Summer New Zealand Cash

Summer New Zealand Cash fund performance summary as at 31 May 2022.

Fund at a glance

Unit price (as at 31 May 2022): $1.0523

Date the fund started: 19 September 2016

For information on fees, see our Fees page.

For more information on the Summer New Zealand Cash fund read the latest quarterly fund update and the product disclosure statement

Fund objective and strategy

See the New Zealand Cash page for the Summary of investment objective and strategy.

Fund returns  

PIR Total since inception (annualised) 1 Month 3 Month 1 Year 3 Years^
28% 0.65% 0.12% 0.21% 0.29% 0.33%
17.50% 0.74% 0.13% 0.24% 0.34% 0.38%
10.50% 0.81% 0.14% 0.26% 0.37% 0.41%

 ^ Annualised

Fund returns are calculated net of fund charges, trading expenses and accrued tax for a New Zealand resident individual paying tax at the Prescribed Investor Rate identified above.  

Top 10 investments 

  Asset name % of fund net assets
1 Contact Energy Commercial Paper 09/08/2022 15.91%
2 Trustpower Ltd 15/12/2022 4.01% 13.75%
3 GMT Bond Issuer Limited 23/06/2022 5.00% 11.69%
4 Auckland International Airport CP 19/07/2022 11.39%
5 Fonterra Co-op Group RCD 27/07/22        11.38%
6 Mercury NZ Commercial Paper 30/08/2022 11.35%
7 Genesis Energy Limited Bonds 09/06/2047 5.70% 10.02%
8 ANZ transactional bank account 9.89%
9 Insurance Australia Group Ltd 15/06/2022 5.15% 4.62%
  Total value of top 10 assets 100.00%

Manager's Commentary

Market Commentary

The Reserve Bank of New Zealand increased its Official Cash Rate (OCR) by 0.50% over May, taking the OCR to 2.00%. 

Both the market and the regulator are in broad agreement that monetary conditions will need to tighten further over the next few years. Indeed, market consensus1 is for the OCR to be increased to around 3.50% by the end of this calendar year.

Summer New Zealand Cash delivered a return of +0.12% for the month of May and a return of +0.29% for the 12 months to the end of May 2022.

Portfolio Positioning

The fund continued with its strategy of holding a variety of what we believe to be quality investments, spread across shorted-dated fixed interest securities, commercial paper and an on-call bank deposits, in order to boost fund returns above the OCR.


We assessed the Reserve Bank of New Zealand’s May monetary policy review as aggressive, along with a 0.50% lift to the official cash rate, the regulator is now forecasting a terminal OCR of somewhere close to 3.50% by the end of this year!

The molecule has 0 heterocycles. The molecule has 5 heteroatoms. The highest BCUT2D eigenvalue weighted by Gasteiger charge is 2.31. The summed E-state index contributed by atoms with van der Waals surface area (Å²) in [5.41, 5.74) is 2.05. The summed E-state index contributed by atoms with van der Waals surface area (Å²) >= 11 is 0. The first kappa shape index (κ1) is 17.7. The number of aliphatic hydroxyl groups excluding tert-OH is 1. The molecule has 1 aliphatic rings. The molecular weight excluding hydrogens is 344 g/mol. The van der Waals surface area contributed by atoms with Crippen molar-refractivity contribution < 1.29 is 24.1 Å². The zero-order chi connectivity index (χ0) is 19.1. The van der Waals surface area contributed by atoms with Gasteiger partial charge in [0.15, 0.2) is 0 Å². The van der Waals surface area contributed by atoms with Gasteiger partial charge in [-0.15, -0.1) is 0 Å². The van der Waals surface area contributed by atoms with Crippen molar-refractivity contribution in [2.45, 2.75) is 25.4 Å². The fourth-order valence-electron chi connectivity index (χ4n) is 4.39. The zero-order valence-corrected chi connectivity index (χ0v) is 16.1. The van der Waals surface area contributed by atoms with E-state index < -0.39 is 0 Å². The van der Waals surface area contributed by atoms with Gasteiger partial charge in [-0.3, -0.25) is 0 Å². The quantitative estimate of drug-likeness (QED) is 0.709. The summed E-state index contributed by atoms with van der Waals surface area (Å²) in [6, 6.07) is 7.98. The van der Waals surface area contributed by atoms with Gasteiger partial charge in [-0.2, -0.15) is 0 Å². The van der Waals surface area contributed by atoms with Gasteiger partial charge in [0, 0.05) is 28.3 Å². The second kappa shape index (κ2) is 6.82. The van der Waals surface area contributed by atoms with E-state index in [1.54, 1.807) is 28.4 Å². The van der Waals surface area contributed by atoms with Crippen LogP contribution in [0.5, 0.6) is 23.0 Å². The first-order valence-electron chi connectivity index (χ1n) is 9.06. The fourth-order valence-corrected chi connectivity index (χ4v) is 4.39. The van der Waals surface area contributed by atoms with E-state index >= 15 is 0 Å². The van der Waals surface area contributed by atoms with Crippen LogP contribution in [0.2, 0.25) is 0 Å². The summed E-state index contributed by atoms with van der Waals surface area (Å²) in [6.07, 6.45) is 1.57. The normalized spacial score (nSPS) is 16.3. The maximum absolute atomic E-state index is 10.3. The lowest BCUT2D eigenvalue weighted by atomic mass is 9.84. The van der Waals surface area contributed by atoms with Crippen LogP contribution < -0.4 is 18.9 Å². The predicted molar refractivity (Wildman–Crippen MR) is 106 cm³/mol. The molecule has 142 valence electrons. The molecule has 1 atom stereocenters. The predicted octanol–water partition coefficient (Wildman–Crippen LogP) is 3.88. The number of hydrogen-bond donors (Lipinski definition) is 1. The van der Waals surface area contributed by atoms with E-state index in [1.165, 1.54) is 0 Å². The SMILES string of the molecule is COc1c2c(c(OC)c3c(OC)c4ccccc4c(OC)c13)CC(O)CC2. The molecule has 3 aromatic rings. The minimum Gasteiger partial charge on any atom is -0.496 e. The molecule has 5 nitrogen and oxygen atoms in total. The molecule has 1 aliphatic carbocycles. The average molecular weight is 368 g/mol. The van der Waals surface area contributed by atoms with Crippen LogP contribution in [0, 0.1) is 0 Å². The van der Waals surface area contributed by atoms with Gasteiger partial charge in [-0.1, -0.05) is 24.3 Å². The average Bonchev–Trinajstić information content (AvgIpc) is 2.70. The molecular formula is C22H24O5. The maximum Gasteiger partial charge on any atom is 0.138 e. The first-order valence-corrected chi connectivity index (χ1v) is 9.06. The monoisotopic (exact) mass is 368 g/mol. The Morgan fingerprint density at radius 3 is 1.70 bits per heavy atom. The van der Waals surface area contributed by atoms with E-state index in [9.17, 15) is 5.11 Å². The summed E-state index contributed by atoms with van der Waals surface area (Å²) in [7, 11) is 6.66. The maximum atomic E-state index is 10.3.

On this basis we have no choice other than to update our expectation for the terminal OCR to be well above our initial forecast of 2.50%.

Even so, we are nowhere near the RBNZ’s call for a peak in the OCR around 4.00%, instead expecting the regulator to be de-railed from tightening monetary when the OCR is somewhere between 2.75% and 3.25%.

This is because there has been no change in our thinking; we continue to doubt that the widely anticipated wage and salary increases will match price hikes associated with current supply disruptions, exacerbated by what we see as short term and unlikely to be sustained consumer demand.

To reiterate, by definition a decline in real purchasing power lowers the amount of money available for discretionary spending, a theme which we expect to gain more “air time” as we move into the middle of this year, if our pick for faltering consumer confidence and falling household discretionary spending is correct. We think momentum is building around our thesis and point to the most recent ANZ-Roy Morgan NZ Consumer Confidence survey released on 29 April 2022, where New Zealand consumer confidence, according to those surveyed, is extremely pessimistic and is consistent with economic recession. It’s a similar story for the Westpac McDermott Miller Conference survey for the March 2022 quarter, which now records consumer confidence from respondents to be at the lowest level since the Global Financial Crisis of 2008.

Finally, it is impossible to understand the full implications of the tragedy in Ukraine; price increases associated with energy and food are unlikely to be offset by commensurate increases in salary and wages, in our view, and again, we see this as a tax, ultimately stretching domestic household budgets so that discretionary spending falls.

Over this next year, term deposit rates are likely to rise as the OCR increases, but given our expectation for a lower terminal OCR, in relation to the RBNZ’s prediction, we expect cash investments to continue to offer meagre income, albeit a rate of return higher than now.





This is not a recommendation to buy or sell any financial product and does not take your personal circumstances into account. All opinions reflect our judgement on the date of communication and may change without notice. Past performance is not a reliable guide to future performance. We recommend you take financial advice before making investment decisions. We have prepared this web page in good faith based on information obtained from other sources, but we do not guarantee the accuracy of that information. We do not make any representation or warranty (express or implied) that this web page is accurate, complete, or current and to the maximum extent permitted by law disclaim any liability for loss which may be incurred by any person relying on this web page.